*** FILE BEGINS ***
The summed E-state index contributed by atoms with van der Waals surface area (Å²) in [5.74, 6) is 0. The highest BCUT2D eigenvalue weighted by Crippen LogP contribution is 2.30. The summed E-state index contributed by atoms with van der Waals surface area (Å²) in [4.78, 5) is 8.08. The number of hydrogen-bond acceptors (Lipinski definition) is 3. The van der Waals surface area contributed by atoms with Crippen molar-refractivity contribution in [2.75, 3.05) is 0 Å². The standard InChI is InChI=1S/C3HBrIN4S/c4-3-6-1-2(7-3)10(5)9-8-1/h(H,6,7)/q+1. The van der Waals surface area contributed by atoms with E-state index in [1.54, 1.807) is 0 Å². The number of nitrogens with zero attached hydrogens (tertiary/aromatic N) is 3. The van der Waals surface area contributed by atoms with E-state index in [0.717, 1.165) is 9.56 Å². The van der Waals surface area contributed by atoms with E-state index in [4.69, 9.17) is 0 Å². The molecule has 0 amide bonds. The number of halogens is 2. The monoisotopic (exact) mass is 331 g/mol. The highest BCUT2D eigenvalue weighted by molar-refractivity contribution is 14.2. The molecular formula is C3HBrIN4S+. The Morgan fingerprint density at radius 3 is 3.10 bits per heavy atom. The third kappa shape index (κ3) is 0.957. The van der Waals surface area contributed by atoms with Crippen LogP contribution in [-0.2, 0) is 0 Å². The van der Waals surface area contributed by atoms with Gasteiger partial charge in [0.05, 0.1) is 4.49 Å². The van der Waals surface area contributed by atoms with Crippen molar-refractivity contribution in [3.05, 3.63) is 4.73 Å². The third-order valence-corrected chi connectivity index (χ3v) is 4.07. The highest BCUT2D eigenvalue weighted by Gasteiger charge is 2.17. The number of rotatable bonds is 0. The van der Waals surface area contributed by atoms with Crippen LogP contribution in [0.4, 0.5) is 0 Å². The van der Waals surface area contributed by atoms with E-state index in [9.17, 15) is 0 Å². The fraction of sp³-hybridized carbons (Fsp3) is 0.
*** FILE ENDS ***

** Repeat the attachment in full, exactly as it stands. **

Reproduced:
The summed E-state index contributed by atoms with van der Waals surface area (Å²) in [5.74, 6) is 0. The highest BCUT2D eigenvalue weighted by Crippen LogP contribution is 2.30. The summed E-state index contributed by atoms with van der Waals surface area (Å²) in [4.78, 5) is 8.08. The number of hydrogen-bond acceptors (Lipinski definition) is 3. The van der Waals surface area contributed by atoms with Crippen molar-refractivity contribution in [2.75, 3.05) is 0 Å². The standard InChI is InChI=1S/C3HBrIN4S/c4-3-6-1-2(7-3)10(5)9-8-1/h(H,6,7)/q+1. The van der Waals surface area contributed by atoms with E-state index in [1.54, 1.807) is 0 Å². The number of nitrogens with zero attached hydrogens (tertiary/aromatic N) is 3. The van der Waals surface area contributed by atoms with E-state index in [0.717, 1.165) is 9.56 Å². The van der Waals surface area contributed by atoms with E-state index in [4.69, 9.17) is 0 Å². The molecule has 0 amide bonds. The number of halogens is 2. The monoisotopic (exact) mass is 331 g/mol. The highest BCUT2D eigenvalue weighted by molar-refractivity contribution is 14.2. The molecular formula is C3HBrIN4S+. The Morgan fingerprint density at radius 3 is 3.10 bits per heavy atom. The third kappa shape index (κ3) is 0.957. The van der Waals surface area contributed by atoms with Crippen LogP contribution in [-0.2, 0) is 0 Å². The van der Waals surface area contributed by atoms with Gasteiger partial charge in [0.05, 0.1) is 4.49 Å². The van der Waals surface area contributed by atoms with Crippen molar-refractivity contribution in [3.05, 3.63) is 4.73 Å². The third-order valence-corrected chi connectivity index (χ3v) is 4.07. The highest BCUT2D eigenvalue weighted by Gasteiger charge is 2.17. The number of rotatable bonds is 0. The van der Waals surface area contributed by atoms with Crippen LogP contribution in [0.4, 0.5) is 0 Å². The van der Waals surface area contributed by atoms with E-state index in [9.17, 15) is 0 Å². The fraction of sp³-hybridized carbons (Fsp3) is 0.